"Every single plant in there is a native plant," said Anne Symmes. "The garden shows the range of beauty that native plants can bring. It's really inspiring for the community." Review Symmes' list of the native plants that comprise the garden here.
Symmes and Ganswindt submitted a proposal to the school's administrators, which was approved. "We got a grant from the Easter Foundation, the Osborn family foundation," Symmes said. "They wanted to support our Eco-Kids group. We bought some supplies and all the plants with the funds." Eco-Kids was an after-school environmental group for students. "It started when our kids were in Kindergarten," Symmes said.
Symmes, Gainswindt and the Eco-Moms involved the students in planning the garden. "We let the kids come up with design ideas for the garden," Symmes said. View a collection of those designs below.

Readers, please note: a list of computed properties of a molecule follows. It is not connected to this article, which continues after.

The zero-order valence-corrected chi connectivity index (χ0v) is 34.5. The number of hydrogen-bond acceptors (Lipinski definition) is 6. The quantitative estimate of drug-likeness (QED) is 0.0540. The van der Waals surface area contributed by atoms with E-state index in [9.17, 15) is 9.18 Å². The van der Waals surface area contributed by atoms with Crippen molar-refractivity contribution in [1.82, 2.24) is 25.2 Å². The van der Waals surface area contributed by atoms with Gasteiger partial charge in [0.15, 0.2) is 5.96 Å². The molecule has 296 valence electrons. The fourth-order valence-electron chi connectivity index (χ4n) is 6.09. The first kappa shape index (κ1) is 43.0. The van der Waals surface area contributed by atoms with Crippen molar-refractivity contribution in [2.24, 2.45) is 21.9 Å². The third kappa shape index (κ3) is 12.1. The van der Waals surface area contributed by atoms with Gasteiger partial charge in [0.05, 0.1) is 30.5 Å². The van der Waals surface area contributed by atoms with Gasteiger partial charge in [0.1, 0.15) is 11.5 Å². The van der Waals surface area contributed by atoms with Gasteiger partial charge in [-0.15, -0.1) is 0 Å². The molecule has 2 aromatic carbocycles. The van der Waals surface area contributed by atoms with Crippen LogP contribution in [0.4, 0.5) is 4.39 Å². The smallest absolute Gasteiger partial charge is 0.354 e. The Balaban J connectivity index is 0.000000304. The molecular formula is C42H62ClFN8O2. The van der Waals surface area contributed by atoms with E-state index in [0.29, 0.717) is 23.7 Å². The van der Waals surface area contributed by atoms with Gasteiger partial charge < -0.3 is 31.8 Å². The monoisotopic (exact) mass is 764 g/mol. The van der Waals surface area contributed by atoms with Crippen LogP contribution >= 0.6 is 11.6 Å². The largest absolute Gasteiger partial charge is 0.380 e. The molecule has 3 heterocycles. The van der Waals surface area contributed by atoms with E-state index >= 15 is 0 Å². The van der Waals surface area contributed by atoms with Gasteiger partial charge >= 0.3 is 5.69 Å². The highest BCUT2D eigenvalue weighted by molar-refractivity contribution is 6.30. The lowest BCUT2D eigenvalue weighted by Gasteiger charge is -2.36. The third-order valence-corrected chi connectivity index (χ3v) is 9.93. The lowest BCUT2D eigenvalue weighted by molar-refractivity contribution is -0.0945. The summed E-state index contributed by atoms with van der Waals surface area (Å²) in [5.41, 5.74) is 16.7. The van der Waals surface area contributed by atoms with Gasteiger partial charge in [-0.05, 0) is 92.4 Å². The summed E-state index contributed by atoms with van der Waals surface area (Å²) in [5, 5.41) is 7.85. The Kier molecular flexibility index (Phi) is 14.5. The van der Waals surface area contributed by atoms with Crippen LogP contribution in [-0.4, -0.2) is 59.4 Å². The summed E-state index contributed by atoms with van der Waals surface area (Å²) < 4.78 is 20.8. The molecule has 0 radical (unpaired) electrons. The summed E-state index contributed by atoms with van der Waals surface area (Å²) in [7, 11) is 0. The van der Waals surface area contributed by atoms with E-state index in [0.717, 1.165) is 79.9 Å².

The garden supports and encourages insects. "Native caterpillars and moths need native plants supportive of Lepidoptera to lay eggs on and reproduce," Symmes said. "There are tons of bees in that garden. They're there -- pollinating like mad."
Symmes noted the commitment of Kevin Keegan, the Middle School science teacher, to the Native Garden. "He organizes a maintenance day in the garden with the seventh and eighth graders," Symmes said.
Garden creation photos by Anne Cleves Symmes.